Finding BT In Search Book
I zeroed in on page 231 of "Search Engine Advertising: Buying Your Way to the Top to Increase Sales" by Didit CEO and cofounder Kevin Lee, and coauthor Catherine Seda to read chapter 14, "Extending Search with Behavior."
Talking about behavioral targeting and retargeting reminds me a little of stepping into a Cold Stone Creamery ice cream store. There are as many BT definitions as there are ice cream flavors. And Cold Stone Creamery creates the "ultimate consumer experience" by allowing patrons to design their own personalized ice cream flavor with toppings that range from Oreo cookie crumbs to strawberry and blueberries.
BT companies serve up ads online to provide each consumer a tailor-made experience based on past clicks and downloads. Lee describes that experience in Chapter 14.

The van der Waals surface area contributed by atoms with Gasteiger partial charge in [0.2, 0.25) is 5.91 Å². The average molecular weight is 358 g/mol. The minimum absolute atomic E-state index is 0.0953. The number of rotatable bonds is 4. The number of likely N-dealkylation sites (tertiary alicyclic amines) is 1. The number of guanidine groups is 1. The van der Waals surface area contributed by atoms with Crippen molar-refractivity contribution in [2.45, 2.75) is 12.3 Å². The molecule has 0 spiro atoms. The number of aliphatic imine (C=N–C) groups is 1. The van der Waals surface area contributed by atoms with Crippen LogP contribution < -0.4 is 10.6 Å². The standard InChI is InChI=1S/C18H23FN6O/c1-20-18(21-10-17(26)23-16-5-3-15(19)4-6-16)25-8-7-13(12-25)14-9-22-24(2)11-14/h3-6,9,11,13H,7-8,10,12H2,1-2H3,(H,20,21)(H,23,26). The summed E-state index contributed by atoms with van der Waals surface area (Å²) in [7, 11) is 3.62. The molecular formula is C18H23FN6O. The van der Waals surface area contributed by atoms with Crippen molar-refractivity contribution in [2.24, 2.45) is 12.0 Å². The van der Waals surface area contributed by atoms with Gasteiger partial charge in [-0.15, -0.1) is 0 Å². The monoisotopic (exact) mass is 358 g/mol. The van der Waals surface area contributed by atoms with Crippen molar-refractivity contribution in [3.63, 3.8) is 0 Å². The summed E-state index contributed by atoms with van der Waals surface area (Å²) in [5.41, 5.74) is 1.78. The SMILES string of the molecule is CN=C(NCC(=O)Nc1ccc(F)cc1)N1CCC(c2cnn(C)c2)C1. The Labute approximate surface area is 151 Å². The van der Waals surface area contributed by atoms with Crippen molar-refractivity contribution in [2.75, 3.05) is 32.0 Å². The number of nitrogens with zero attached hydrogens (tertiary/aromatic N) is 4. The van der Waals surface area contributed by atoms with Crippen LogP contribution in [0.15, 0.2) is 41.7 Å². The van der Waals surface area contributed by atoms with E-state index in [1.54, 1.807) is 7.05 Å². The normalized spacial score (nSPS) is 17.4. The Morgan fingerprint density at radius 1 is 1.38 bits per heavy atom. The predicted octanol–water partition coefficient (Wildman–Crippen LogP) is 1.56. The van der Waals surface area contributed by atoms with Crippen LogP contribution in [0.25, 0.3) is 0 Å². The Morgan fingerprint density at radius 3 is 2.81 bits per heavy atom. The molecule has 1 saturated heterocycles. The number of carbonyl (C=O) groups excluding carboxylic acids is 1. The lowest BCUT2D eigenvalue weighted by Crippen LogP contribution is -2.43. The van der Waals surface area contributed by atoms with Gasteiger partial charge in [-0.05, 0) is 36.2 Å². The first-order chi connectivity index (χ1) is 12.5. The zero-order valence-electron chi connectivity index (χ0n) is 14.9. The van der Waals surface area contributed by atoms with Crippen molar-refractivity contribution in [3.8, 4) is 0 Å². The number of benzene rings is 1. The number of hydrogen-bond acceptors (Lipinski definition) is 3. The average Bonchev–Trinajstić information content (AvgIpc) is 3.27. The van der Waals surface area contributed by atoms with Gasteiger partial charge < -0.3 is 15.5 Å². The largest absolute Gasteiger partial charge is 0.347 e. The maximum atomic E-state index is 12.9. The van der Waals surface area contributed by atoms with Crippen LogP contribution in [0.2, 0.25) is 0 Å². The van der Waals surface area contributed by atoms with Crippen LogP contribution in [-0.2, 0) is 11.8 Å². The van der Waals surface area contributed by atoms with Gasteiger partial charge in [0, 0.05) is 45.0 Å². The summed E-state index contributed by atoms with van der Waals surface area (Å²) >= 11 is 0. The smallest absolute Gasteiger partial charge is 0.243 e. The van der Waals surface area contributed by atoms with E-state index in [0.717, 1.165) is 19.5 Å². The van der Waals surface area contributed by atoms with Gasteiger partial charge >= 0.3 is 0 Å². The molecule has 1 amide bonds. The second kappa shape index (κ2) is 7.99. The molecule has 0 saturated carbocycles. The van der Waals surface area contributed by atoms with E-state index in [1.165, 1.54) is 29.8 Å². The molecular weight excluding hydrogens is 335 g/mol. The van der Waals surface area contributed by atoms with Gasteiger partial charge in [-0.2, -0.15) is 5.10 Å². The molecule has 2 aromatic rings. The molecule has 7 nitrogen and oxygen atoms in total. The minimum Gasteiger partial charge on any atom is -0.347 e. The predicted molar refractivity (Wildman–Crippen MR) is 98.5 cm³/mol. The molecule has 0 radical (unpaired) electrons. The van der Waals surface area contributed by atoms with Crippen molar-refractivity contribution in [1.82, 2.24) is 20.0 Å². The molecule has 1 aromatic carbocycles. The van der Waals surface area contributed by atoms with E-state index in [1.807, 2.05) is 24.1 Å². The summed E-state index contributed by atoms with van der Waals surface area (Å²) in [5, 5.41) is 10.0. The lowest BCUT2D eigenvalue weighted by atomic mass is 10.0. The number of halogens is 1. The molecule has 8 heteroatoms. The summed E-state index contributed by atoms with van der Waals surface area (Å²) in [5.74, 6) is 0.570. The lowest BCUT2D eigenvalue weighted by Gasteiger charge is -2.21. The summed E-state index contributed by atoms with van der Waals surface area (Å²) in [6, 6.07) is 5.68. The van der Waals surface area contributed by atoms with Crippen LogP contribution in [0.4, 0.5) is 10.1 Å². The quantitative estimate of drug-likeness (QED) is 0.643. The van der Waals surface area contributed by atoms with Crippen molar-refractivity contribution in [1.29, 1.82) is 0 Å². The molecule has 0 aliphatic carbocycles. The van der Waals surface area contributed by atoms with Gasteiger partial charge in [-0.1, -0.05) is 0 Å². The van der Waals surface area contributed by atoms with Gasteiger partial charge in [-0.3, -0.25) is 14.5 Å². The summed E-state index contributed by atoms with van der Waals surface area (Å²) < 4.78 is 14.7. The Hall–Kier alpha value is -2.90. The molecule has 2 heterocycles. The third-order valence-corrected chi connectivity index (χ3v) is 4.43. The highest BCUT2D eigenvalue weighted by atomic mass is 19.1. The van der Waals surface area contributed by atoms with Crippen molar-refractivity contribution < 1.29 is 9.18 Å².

If you have written and published a book, you'll know how difficult it is to include the most relevant and current content. Publishing deadlines typically come long before the book hits the shelf. But Chapter 14 does a good job of first defining behavioral targeting, and then describing the most recent information about BT on search engines Google, Yahoo and Microsoft. Screen shots accompany the descriptions to give you a visual representation.
Lee writes: "Until 2009, Google had deployed only a limited implementation of behavioral targeting in its search network (that is, Google properties, not Google's content network). In March of 2009, however, it announced a more ambitious plan to serve behaviorally targeted advertising across the ad-serving networks it acquired through its DoubleClick acquisition and also though its AdSense network."
Aside from the update on the search engines, the chapter eases the reader into BT by providing a list of vendors and their services.
Although this is not explained in the book, companies have begun to tie offline data from credit cards and debit cards provided by retail stores and banks into BT platforms.